"The foundations required isolation from the existing structure such that external vibrations were not induced into the test specimen and test vibrations were not transmitted to the facility," Thomas Lorentz, senior vice president with AEC Engineering, told ENR Southeast during construction.

The 7.5-MW rig required a 10-ft-deep concrete foundation, and the 15-MW unit needed a 13-ft-thick base. Supporting the 7.5-MW section are 40 35-ft-long steel shoring piles, 88 70-ft-long steel piles and an estimated 250 tons of reinforcement steel, ranging in size from No. 4 to No. 11 bars. For the larger test rig, 54 35-ft-long steel piles and 115 75-ft-long concrete piles form the base, along with 650 tons of reinforcement steel.

For the concrete placement, only self-consolidating concrete would work, says Chris Palmer, Choate's project manager.

"With that amount of rebar, it would prove impossible to get traditional concrete and vibrators down 13 ft and know you have a solid foundation," says Palmer. Concrete contractor Cooper River Contracting, which had used the method on another area project, sold AEC on the approach.

Without that method, "I don't think we would've gotten [the foundations] built," Palmer adds. The 7.5-MW section required 880 cu yd of concrete, while the larger one consumed more than 3,600 cu yd.

Also, due to the height of the existing building, the piles' depth required crews to modify the pile-driving rig to drive the piles 20 ft at a time. "We would then have to full-pin moment weld the next 20-ft section, which took about three hours per weld."

By summer 2012, the budgetary impact of the redesigned foundation systems began to sink in with project officials and brought about another "significant redesign," Tuten says. To get back under budget, CURI was forced to eliminate the planned second-floor mezzanine, which accommodated offices. The team also had to settle for a more "industrial" interior aesthetic, instead of the originally planned high-end laboratory finish.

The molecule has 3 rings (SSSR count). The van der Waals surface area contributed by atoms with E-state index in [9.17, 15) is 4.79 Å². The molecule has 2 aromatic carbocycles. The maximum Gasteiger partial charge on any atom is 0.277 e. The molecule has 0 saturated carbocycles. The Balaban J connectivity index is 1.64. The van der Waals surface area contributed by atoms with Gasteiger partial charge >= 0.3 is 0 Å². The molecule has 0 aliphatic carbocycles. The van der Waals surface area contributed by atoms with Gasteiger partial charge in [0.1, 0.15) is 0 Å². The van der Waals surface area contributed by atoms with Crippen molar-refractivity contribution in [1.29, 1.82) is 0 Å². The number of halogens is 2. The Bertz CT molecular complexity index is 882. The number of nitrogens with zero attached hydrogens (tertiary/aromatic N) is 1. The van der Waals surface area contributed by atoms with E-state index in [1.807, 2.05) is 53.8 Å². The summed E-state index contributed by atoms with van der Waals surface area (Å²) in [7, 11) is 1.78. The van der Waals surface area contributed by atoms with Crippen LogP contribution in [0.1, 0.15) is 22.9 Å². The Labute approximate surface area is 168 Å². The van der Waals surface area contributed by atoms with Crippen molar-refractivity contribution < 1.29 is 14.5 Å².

An even bigger challenge was getting the gearboxes for the test rigs into the building. The equipment was so much bigger than originally planned that only the smaller of the two units barely fit within the existing structure.

To accommodate the larger rig's installation, the contractors left unbuilt a roughly 20-ft-by-20-ft portion of the facility. That meant that installing items such as flooring and utilities, located in the easternmost portion of the building, couldn't begin until the 341-ton, 15-MW gearbox—the mechanical centerpiece of the test rig—was in place.

Once the gearbox arrived at the nearby Port of Charleston, it took roughly one month to get it in place. Says Tuten, "A 341-ton gearbox does not go anywhere very fast, and if it does, you're in real trouble."

Construction of the 15-MW test rig's load application unit (LAU) structure—the vertical structure that houses the gearbox and drivetrains—was another feat, requiring extreme tolerances. "There were hundreds of individual components that went into building these, all of which had to relate back to each other to within one-sixteenth of an inch in every dimension: X, Y and Z," Palmer says. Failing to meet tolerances would result in the drivetrains not aligning with the test rigs, he adds.